Questions From Readers
● What is the meaning of Mark 9:49, 50 (NW): “For everyone must be salted with fire. Salt is fine; but if ever the salt loses its strength, with what will you mix it? Have salt in yourselves, and keep peace between one another”?—A. C., United States.
The Mosaic law required that sacrifices be seasoned with salt: “Every offering of your grain offering you will season with salt, and you must not allow the salt of the covenant of your God to be missing upon your grain offering. Along with every offering of yours you will present salt.” Why? Salt is a preservative and prevents putrefaction. Two verses earlier the offering of anything fermented was forbidden. Salt with the sacrifice was to avoid any fermentation. Preventing change by decay, salt assured permanence, and was used in conjunction with a covenant to indicate the unchangeableness and permanence of the agreement, that the parties involved in the covenant were to be steadfast and faithful to its terms, not corrupting them: “All the holy contributions, which the sons of Israel will contribute to Jehovah, I have given to you and your sons and your daughters with you, as an allowance to time indefinite. It is a covenant of salt before Jehovah for you and your offering with you.” Also, “Ought ye not to know that Jehovah, the God of Israel, gave the kingdom over Israel to David for ever, even to him and to his sons by a covenant of salt?” So salt symbolizes permanence and incorruptibility, and was offered with grain and meat offerings.—Lev. 2:13, 11; Num. 18:19, NW; 2 Chron. 13:5, AS; Ezek. 43:24.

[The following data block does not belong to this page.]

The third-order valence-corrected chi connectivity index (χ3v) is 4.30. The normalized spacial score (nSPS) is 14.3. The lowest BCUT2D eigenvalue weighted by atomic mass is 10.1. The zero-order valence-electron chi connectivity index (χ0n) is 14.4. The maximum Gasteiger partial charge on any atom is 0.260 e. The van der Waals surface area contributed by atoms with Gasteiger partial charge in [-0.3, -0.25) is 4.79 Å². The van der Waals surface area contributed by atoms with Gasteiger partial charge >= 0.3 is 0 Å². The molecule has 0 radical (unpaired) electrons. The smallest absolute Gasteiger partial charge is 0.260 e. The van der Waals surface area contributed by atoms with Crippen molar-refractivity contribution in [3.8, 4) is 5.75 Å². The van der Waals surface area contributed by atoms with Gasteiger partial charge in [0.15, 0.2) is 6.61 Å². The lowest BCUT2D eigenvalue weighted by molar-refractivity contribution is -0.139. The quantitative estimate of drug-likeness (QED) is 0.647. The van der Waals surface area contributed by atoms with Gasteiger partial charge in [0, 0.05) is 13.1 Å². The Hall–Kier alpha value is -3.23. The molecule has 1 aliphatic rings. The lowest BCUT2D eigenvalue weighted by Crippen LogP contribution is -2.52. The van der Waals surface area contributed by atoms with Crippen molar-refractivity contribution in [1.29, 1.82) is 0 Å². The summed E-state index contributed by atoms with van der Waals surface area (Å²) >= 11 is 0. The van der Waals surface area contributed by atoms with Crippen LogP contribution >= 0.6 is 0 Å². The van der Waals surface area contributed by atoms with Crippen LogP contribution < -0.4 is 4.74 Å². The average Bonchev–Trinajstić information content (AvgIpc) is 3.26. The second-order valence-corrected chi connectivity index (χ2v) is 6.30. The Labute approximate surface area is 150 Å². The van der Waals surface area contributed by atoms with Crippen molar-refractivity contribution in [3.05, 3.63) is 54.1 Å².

Among ancient peoples it was a sign of friendship to eat salt together, and denoted perpetual fidelity and loyalty. This ancient view is reflected at Ezra 4:14 (AT): “Now because we eat the salt of the palace and it is not fitting for us to behold the king’s dishonor, therefore we have sent and informed the king.” The one sacrificing on Jehovah’s altar was considered as a partaker with Jehovah; so the use of salt with the sacrifices indicated partaking of salt with him, which symbolized perpetual loyalty.